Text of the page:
By Alexandria Hoff

PHILADELPHIA (CBS) — The NCAA is opening the door for college athletes to cash in on their name, image and likeness. The announcement could be a game-changer for student-athletes.

The NCAA was under plenty of pressure from states that had already or were seeking to enable college athletes to profit off of their own names.

Earlier this month, state senators from Allegheny County said they intend to push a bill that mirrored what was passed in California, allowing college athletes to capitalize on their name and likeness.

The NCAA initially pushed back, but now changes are on the way.

The NCAA has voted unanimously to allow student-athletes to be paid for their name, image and likeness.

In a statement, the NCAA Board of Governors wrote, “We must embrace change to provide the best possible experience for college athletes.”

“A chance to do the kinds of activities that the rest of student bodies are engaged in right now — starting their own businesses or becoming a Twitter sensation,” NCAA President Mark Emmert said.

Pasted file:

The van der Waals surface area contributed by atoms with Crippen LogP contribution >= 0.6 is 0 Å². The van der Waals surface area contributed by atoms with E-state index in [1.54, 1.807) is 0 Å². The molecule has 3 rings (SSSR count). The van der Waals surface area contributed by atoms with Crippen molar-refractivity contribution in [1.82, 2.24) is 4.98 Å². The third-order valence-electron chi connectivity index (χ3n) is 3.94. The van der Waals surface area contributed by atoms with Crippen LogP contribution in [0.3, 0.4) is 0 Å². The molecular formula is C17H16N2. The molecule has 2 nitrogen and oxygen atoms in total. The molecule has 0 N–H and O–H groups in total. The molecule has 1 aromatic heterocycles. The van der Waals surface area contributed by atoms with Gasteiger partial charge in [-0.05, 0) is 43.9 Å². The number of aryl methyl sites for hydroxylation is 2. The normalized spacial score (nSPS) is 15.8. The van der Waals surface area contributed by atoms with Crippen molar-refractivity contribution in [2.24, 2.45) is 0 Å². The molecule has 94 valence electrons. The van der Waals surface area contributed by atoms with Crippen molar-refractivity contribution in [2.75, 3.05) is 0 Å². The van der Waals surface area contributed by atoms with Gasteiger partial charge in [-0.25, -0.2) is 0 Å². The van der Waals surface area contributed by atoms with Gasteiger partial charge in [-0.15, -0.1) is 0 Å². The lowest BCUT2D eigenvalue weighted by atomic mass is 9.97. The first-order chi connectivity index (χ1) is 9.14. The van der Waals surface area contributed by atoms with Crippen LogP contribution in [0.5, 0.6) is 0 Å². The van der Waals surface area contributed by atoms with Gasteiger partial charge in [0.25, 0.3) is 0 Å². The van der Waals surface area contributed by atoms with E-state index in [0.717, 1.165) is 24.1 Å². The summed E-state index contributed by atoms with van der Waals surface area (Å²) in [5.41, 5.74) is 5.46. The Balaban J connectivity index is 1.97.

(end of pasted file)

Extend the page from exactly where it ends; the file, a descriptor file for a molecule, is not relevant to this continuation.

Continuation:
The NCAA was under pressure to act after California became the first state to pass a law allowing college athletes to sign endorsement deals beginning in 2023. Legislators in several other states, including Pennsylvania, have sought similar moves.

Last year, college sports programs in the U.S. reported $14 billion in revenue, while college athletes average about $18,000 in annual scholarship money.

“I worked at the farm on the University of Maryland, woke up at 5:30 a.m., made $8.50 an hour, went to practice at 9 a.m.,” Moorestown native Phil Costa said.

For some player perspective, we sat down Costa, a former football player at Maryland.

“Right now, they are being forced into this position by the states,” Costa said of the NCAA.

Costa most recently co-authored “The Transition Playbook for Athletes.” He retired from the NFL in 2014, and prior to that, he played football for the University of Maryland.

“People ask, should NCAA athletes get paid? Yes, I believe they should,” Costa said. “It should be set up in a certain way where they are able to access it five years after. It should be in a 401K for when they’re older or something in that format because, to be honest with you, I don’t think an 18- to 19-year-old making 10 hundreds of thousands of dollars is able to manage that.”

Costa says he thinks the real challenge for the NCAA will be creating guidelines that will be fair to all student-athletes. The NCAA is working on determining the new rules and they will be in play no later than 2021.

Alexandria Hoff